Salmon is a healthy, fatty fish that contains very high amounts of vitamin B12. At 2.6mcg in a 3 oz serving, salmon provides you with more than 100% of the DV of B12. The popular pink fish is also a good source of omega-3 fatty acids and is high in vitamin D and selenium.
Rainbow trout is an especially good source of vitamin B12. The freshwater fish boasts 7.5 mcg of B12, which is 312% of the DV.
Shellfish can also be a source of vitamin B12. A 4 oz serving of clams provides almost 15 mcg of vitamin B12, which is more than 600% of the DV. Clams are also high in protein and a good source of iron. Who knew a bowl of New England clam chowder could be so good for you?
Sardines are nutrient packed and provide 7.6 mcg of vitamin B12 in a 3 oz portion.
Some of the best food sources of vitamin B12 for vegans and vegetarians include nutritional yeast, marmite and yeast spreads, fortified milks such as soy, almond, hemp, and oak, and plant-based meats with up to 100% of the DV per serving. Tempeh, chlorella, nori seaweed, and cremini mushrooms are also excellent sources of B12.
Fortified cereals are also a rich source of vitamin B12 and most brands are available at any grocery store. The best way to determine how much B12 you are getting per serving is by reading the nutrition label on the package.
Nutritional yeast is a deactivated form of yeast commonly used in baking and as a vegan alternative to cheese and cheese flavoring. Fortified with B12 and other Bs, the flakey yellow protein source is packed with B12 at 17.6 mcg or 730% of the DV for a ¼ cup serving.
Each brand and type of plant-based milk has a different nutrient profile, though they are all fortified with vitamin B12. Almond milk contains 3 mcg per cup, while oat milk offers 25-100% DV depending on the brand. According to this source, approximately 1 in 5 plant based yogurt brands have adequate vitamin B12 and vitamin D fortification. Some may contain very little B12 or even none at all.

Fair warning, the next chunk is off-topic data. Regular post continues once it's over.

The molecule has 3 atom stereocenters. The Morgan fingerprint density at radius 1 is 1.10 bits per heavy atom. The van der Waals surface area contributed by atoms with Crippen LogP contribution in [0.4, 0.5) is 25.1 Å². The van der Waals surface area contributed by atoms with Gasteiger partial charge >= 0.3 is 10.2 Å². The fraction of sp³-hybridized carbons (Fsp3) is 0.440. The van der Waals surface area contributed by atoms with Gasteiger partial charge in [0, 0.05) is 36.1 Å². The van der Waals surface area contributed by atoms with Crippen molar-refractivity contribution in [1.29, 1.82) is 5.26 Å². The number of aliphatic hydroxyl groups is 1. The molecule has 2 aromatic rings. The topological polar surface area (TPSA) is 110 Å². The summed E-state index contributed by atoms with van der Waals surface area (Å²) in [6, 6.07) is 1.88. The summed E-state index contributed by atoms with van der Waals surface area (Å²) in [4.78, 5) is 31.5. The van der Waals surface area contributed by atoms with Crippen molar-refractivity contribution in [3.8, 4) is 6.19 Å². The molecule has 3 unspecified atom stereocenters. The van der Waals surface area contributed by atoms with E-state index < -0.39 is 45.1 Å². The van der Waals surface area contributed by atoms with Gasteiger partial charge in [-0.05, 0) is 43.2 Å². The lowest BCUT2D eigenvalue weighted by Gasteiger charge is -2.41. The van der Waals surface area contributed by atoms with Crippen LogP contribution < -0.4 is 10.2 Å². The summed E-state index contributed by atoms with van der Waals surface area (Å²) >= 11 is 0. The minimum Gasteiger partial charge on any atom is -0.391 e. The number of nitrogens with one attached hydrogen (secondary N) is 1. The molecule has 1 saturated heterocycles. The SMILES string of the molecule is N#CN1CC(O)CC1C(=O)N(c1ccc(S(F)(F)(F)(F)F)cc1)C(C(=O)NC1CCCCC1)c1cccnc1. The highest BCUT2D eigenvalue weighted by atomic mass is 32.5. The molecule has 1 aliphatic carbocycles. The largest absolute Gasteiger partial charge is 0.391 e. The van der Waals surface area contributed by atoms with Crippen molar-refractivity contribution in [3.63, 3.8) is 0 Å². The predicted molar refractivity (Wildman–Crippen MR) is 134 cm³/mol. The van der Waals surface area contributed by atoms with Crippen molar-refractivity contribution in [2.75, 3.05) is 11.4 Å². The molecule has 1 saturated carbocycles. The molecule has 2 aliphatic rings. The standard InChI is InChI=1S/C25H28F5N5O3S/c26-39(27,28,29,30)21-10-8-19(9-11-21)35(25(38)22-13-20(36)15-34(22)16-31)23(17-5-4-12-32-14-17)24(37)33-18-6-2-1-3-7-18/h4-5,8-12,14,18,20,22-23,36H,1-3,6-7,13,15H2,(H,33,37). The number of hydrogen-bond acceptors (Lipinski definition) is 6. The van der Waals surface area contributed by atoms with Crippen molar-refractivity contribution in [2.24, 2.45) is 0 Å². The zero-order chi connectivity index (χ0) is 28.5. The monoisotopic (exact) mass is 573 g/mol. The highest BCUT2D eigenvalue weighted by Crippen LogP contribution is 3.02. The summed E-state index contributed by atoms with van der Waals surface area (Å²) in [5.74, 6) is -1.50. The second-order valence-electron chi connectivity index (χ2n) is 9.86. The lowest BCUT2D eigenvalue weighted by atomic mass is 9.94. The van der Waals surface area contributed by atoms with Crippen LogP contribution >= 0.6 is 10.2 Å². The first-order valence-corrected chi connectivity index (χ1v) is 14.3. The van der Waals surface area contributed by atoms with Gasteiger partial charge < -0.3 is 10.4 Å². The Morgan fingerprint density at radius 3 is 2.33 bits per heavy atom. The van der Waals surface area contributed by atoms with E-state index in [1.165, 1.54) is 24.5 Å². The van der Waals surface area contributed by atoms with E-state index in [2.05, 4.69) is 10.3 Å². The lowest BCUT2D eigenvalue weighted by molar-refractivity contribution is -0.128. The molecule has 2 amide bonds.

There is no UL for vitamin B12 because it is a water-soluble vitamin. If your body does not absorb excess B12, it will be excreted through your urine. If you are thinking about megadosing, it is best to consult your physician for the best dosage and protocol for you. It is possible, though not common, that you may experience some side effects if taking high doses of B12. Gas, bloating, headaches, fatigue, diarrhea, tingling hands and feet, and skin rashes are among the most frequent side effects. These symptoms are easily remedied, but do not let them go unaddressed.
Taking a vitamin B12 supplement, or any supplement for that matter, is a decision that is best made in conjunction with your physician or a registered dietician. Ideally, it is best to get your B12 from a healthy diet that contains a variety of animal products including fatty fish, shellfish, meat, dairy, eggs, nutritional yeast, and fortified foods. If you are unable to meet all of your body’s B12 needs, supplementation is an excellent, reliable way of doing so. Care/of has a premium brand of B12 The Energizer that provides several forms (methylcobalamin, adenosylcobalamin, and hydroxocobalamin) of B12 to help with absorption of B12 in a vegan formula.
Vitamin B12 is critical for your body’s overall health and wellness. Ideally, you could get enough of it from your diet, but there are some who will need supplements to fill the nutrient gap caused by digestive issues, plant-based diets, pregnancy, lactation, use of medication, or aging. B12 is a water-soluble vitamin so any that your body doesn’t use will be excreted through your urine. Absorption is a critical element in ensuring your vitamin B12 levels are within normal range. The best way to monitor your B12 levels is with a blood test that can be taken by your physician. While deficiencies are rare, they are important to remedy.